Friday, April 14, 2017
Hacksaw Ridge (2016)
Plot: Desmond Doss grew up in a seventh-day adventist church which leads to him strongly believing in the commandment "Thou shall not kill" after he nearly kills his younger brother during a fight. He becomes interested in medical work after he falls in love with a nurse named Dorothy and decides to become a combat medic. He becomes an outcast among his fellow soldiers when he refuses to train on Saturdays or pick up a rifle. Eventually, he is allowed to be a medic without a weapon and thus faces the challenge of trying to save lives with being able to defend himself.
You know, it's stuff like this that is why World War II is my favorite time period. It's the time in our history that's so rich with stories of different kinds and from different perspectives during a war that we tend to romanticize as a great fight between good and evil even if that's not necessarily how the entire world sees it. Right down to the concept that this is about someone who specifically wants to be a medic during World War II without carrying a gun, I was immediately invested in the story and from there Hacksaw Ridge just got better and better and better.
I'm not going to beat around the bush here, let's start off with the strongest aspect of the movie, Andrew Garfield. I love this guy in both Amazing Spider-Man films and even though I look forward to what Tom Holland has in store for Spider-Man: Homecoming, I do wish we got a little more of Garfield as the infamous web-head, and it's stuff like this that gives me more reasons why. I love how devoted Andrew Garfield is to his role and how it's a story about sticking to your beliefs. He's not insane, he's not doing it out of pride - though at one point he considers that it might be the case, he's sticking to his beliefs as a Christian and is willing to do his part in the war no matter the risk, and to a Christian like me, that is nothing short of awesome. When I came home from watching this movie and I was talking to my brother about it who saw it weeks before I did, he asked me if Andrew Garfield is a Christian and I told him no but his performance is so good that it kind of makes me believe that he could be a pretty good Christian if he opened his heart to Jesus like that. Now obviously that's a subject that's a matter between Garfield and Jesus, but you get the idea that he makes the idea of sticking to your faith so awesome and inspiring. It also helps that is not a simple decision for him to not pick up a gun. Everyone including his fiancé, Dorothy, tells him to do it, he has a nightmare where he gets shot and is defenseless to stop it, and we even have a back story that goes further into why he refuses to carry a gun which was great.
The other actors are pretty good too. I was really surprised that Sam Worthington is actually in this film. Truth be told, I thought he practically disappeared from the map after movies like Terminator Salvation, Avatar and a couple other films, but he's in here to and he gave a nice performance. It was also kind of a nice surprise to see some other actors like Vince Vaughn and Hugo Weaving perform, and I honestly wonder if the relationship between Desmond and Dorothy was as strong and challenged in real life as they make it out to be in the movie.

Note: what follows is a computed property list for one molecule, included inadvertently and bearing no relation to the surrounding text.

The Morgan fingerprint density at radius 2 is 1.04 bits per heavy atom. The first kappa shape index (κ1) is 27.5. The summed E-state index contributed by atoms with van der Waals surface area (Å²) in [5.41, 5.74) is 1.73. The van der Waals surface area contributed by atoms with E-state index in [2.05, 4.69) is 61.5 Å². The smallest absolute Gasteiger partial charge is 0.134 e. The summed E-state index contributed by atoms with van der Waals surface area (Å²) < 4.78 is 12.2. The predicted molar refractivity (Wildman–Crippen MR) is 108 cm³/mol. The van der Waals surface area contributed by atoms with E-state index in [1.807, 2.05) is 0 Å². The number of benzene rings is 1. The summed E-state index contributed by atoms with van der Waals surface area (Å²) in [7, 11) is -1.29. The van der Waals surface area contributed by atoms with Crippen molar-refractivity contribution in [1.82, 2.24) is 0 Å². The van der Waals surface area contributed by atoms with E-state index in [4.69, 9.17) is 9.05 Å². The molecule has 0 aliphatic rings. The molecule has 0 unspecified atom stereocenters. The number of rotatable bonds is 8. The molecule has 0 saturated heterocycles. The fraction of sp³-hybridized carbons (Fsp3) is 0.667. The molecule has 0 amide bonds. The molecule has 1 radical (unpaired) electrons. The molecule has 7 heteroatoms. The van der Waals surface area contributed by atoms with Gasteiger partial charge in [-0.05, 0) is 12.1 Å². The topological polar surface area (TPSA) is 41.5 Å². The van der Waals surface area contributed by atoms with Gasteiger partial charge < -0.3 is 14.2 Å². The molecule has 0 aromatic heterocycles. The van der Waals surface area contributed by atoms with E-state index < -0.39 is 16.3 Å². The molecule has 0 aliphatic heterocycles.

One of the main reasons why I really wanted to see this movie was because of the action. Like I said before, my brother saw it before me and he said that the battle scenes are just as good if not arguably better in the Omaha beach scene in Saving Private Ryan. Immediately, that got me interested because we and the rest of our siblings we're pretty much raised to hold Saving Private Ryan in such high regard to the point that it's tradition in our family to watch the movie on June 6th as a way to pay our respects to the men who fought and died at Omaha Beach. So I was eager to find out how exactly did Hacksaw Ridge meet/exceed the gore and the emotion that Steven Spielberg brought in Saving Private Ryan. When I got to the first battle, just the mere setup exceeded my expectations with the soldiers looking at corpses that have been destroyed and some are even getting eaten by rats and it sets the mood perfectly. Jeremy Jahns said it best in his own review for the movie when he said that they set it like the soldiers are in a horror movie. The action itself is full of so much action and gore that looks so realistic and sometimes hard to watch. It establishes perfectly how anyone can die in any possible way. Now you could make the argument that it's potentially too gory if for no other reason than the fact that this is directed by Mel Gibson who does have a reputation for being considered, shall we say, a little too interested in bringing in gore to his films. I'll admit that sometimes I did think that way while watching the film knowing that he directed this too, but it doesn't hurt the movie. I think similar to Braveheart and at least most of The Passion of the Christ, he brings the right kind of violence to capture what happened at that time period.
The last third of the movie is the most emotional part of the movie. I won't go into details for those of you who haven't seen it, but it's the heart of what makes this film different from other WWII films. It's thrilling, it's suspenseful, you don't know for sure what's going to happen and when the end credits hit, I was starting to cry, the ending was so incredible.
And that's my review for Hacksaw Ridge. If your not interested in gore Mel Gibson style or something like that, I understand, but to me, the action was great, the emotional moments where powerful, and Garfield gives a wonderful performance that tells such a remarkable story. I'll admit that I'm biased seeing as I am a Christian myself, but I think this is such a moving film regardless. It probably stood no chance in winning best picture, but it's still a film that I recommend.